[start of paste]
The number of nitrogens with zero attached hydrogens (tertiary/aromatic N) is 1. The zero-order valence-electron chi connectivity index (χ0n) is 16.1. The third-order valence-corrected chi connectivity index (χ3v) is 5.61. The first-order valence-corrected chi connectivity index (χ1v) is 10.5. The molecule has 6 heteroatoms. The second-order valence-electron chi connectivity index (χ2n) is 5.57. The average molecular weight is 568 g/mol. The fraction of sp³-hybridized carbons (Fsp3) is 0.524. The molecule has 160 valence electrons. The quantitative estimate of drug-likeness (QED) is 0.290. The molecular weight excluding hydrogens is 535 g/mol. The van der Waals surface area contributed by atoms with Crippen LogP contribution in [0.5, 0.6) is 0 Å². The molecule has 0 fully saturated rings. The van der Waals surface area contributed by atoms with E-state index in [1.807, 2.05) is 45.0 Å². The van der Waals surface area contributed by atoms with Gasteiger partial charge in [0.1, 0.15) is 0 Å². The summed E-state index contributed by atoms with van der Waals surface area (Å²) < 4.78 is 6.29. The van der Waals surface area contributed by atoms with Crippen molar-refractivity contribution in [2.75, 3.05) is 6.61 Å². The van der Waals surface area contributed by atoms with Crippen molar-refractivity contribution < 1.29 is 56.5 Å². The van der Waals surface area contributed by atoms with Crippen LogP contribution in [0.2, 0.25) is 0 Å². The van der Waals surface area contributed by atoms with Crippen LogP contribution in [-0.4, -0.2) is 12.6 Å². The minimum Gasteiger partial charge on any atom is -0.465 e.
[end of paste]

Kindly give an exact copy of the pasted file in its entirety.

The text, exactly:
The number of nitrogens with zero attached hydrogens (tertiary/aromatic N) is 1. The zero-order valence-electron chi connectivity index (χ0n) is 16.1. The third-order valence-corrected chi connectivity index (χ3v) is 5.61. The first-order valence-corrected chi connectivity index (χ1v) is 10.5. The molecule has 6 heteroatoms. The second-order valence-electron chi connectivity index (χ2n) is 5.57. The average molecular weight is 568 g/mol. The fraction of sp³-hybridized carbons (Fsp3) is 0.524. The molecule has 160 valence electrons. The quantitative estimate of drug-likeness (QED) is 0.290. The molecular weight excluding hydrogens is 535 g/mol. The van der Waals surface area contributed by atoms with Crippen LogP contribution in [0.5, 0.6) is 0 Å². The molecule has 0 fully saturated rings. The van der Waals surface area contributed by atoms with E-state index in [1.807, 2.05) is 45.0 Å². The van der Waals surface area contributed by atoms with Gasteiger partial charge in [0.1, 0.15) is 0 Å². The summed E-state index contributed by atoms with van der Waals surface area (Å²) < 4.78 is 6.29. The van der Waals surface area contributed by atoms with Crippen molar-refractivity contribution in [2.75, 3.05) is 6.61 Å². The van der Waals surface area contributed by atoms with Crippen molar-refractivity contribution < 1.29 is 56.5 Å². The van der Waals surface area contributed by atoms with Crippen LogP contribution in [0.2, 0.25) is 0 Å². The van der Waals surface area contributed by atoms with Crippen LogP contribution in [-0.4, -0.2) is 12.6 Å². The minimum Gasteiger partial charge on any atom is -0.465 e.